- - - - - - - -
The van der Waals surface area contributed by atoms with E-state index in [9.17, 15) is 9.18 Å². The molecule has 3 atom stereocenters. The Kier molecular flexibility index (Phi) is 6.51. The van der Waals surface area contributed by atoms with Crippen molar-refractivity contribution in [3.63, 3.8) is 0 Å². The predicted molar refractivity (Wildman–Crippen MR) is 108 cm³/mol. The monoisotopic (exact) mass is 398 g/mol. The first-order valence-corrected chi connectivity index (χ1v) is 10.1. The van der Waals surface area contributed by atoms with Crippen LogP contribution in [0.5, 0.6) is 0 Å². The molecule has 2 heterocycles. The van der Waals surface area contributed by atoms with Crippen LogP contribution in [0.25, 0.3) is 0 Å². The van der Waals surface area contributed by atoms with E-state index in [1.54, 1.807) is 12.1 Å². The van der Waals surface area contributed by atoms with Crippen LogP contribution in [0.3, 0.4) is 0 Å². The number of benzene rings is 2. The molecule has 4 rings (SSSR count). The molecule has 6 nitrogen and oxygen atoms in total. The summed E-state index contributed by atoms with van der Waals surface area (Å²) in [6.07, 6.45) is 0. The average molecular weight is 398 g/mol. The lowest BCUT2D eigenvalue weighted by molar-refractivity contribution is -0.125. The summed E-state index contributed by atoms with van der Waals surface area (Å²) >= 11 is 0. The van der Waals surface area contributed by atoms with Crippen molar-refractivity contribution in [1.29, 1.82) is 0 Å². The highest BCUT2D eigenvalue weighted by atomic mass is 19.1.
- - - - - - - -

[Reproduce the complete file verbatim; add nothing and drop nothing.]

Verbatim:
The van der Waals surface area contributed by atoms with E-state index in [9.17, 15) is 9.18 Å². The molecule has 3 atom stereocenters. The Kier molecular flexibility index (Phi) is 6.51. The van der Waals surface area contributed by atoms with Crippen molar-refractivity contribution in [3.63, 3.8) is 0 Å². The predicted molar refractivity (Wildman–Crippen MR) is 108 cm³/mol. The monoisotopic (exact) mass is 398 g/mol. The first-order valence-corrected chi connectivity index (χ1v) is 10.1. The van der Waals surface area contributed by atoms with Crippen LogP contribution in [0.5, 0.6) is 0 Å². The molecule has 2 heterocycles. The van der Waals surface area contributed by atoms with Crippen LogP contribution in [0.25, 0.3) is 0 Å². The van der Waals surface area contributed by atoms with E-state index in [1.54, 1.807) is 12.1 Å². The van der Waals surface area contributed by atoms with Crippen LogP contribution in [0.3, 0.4) is 0 Å². The number of benzene rings is 2. The molecule has 4 rings (SSSR count). The molecule has 6 nitrogen and oxygen atoms in total. The summed E-state index contributed by atoms with van der Waals surface area (Å²) in [6.07, 6.45) is 0. The average molecular weight is 398 g/mol. The lowest BCUT2D eigenvalue weighted by molar-refractivity contribution is -0.125. The summed E-state index contributed by atoms with van der Waals surface area (Å²) >= 11 is 0. The van der Waals surface area contributed by atoms with Crippen molar-refractivity contribution in [1.29, 1.82) is 0 Å². The highest BCUT2D eigenvalue weighted by atomic mass is 19.1.